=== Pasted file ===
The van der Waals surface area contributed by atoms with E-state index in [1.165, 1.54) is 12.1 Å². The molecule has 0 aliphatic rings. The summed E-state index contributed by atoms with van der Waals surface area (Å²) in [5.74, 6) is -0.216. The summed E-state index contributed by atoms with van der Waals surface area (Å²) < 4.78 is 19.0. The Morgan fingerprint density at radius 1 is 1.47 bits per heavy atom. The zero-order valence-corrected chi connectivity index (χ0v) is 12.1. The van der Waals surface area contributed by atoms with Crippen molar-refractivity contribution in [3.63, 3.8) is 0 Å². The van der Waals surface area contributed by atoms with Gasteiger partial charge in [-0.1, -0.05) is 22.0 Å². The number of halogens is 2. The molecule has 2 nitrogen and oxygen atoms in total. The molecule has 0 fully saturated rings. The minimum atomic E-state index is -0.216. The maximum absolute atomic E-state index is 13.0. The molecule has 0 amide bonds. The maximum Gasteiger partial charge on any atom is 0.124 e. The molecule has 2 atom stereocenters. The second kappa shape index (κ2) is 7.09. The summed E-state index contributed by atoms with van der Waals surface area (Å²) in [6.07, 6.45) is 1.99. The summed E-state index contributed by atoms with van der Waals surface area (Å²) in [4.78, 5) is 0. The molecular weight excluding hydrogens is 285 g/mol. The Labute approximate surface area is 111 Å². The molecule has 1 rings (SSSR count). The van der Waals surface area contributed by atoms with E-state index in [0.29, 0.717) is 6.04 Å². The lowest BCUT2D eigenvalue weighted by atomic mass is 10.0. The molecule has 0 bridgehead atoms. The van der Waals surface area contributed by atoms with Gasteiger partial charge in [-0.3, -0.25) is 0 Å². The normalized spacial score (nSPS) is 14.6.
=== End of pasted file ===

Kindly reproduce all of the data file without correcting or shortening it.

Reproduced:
The van der Waals surface area contributed by atoms with E-state index in [1.165, 1.54) is 12.1 Å². The molecule has 0 aliphatic rings. The summed E-state index contributed by atoms with van der Waals surface area (Å²) in [5.74, 6) is -0.216. The summed E-state index contributed by atoms with van der Waals surface area (Å²) < 4.78 is 19.0. The Morgan fingerprint density at radius 1 is 1.47 bits per heavy atom. The zero-order valence-corrected chi connectivity index (χ0v) is 12.1. The van der Waals surface area contributed by atoms with Crippen molar-refractivity contribution in [3.63, 3.8) is 0 Å². The van der Waals surface area contributed by atoms with Gasteiger partial charge in [-0.1, -0.05) is 22.0 Å². The number of halogens is 2. The molecule has 2 nitrogen and oxygen atoms in total. The molecule has 0 fully saturated rings. The minimum atomic E-state index is -0.216. The maximum absolute atomic E-state index is 13.0. The molecule has 0 amide bonds. The maximum Gasteiger partial charge on any atom is 0.124 e. The molecule has 2 atom stereocenters. The second kappa shape index (κ2) is 7.09. The summed E-state index contributed by atoms with van der Waals surface area (Å²) in [6.07, 6.45) is 1.99. The summed E-state index contributed by atoms with van der Waals surface area (Å²) in [4.78, 5) is 0. The molecular weight excluding hydrogens is 285 g/mol. The Labute approximate surface area is 111 Å². The molecule has 1 rings (SSSR count). The van der Waals surface area contributed by atoms with E-state index in [0.29, 0.717) is 6.04 Å². The lowest BCUT2D eigenvalue weighted by atomic mass is 10.0. The molecule has 0 bridgehead atoms. The van der Waals surface area contributed by atoms with Gasteiger partial charge in [-0.3, -0.25) is 0 Å². The normalized spacial score (nSPS) is 14.6.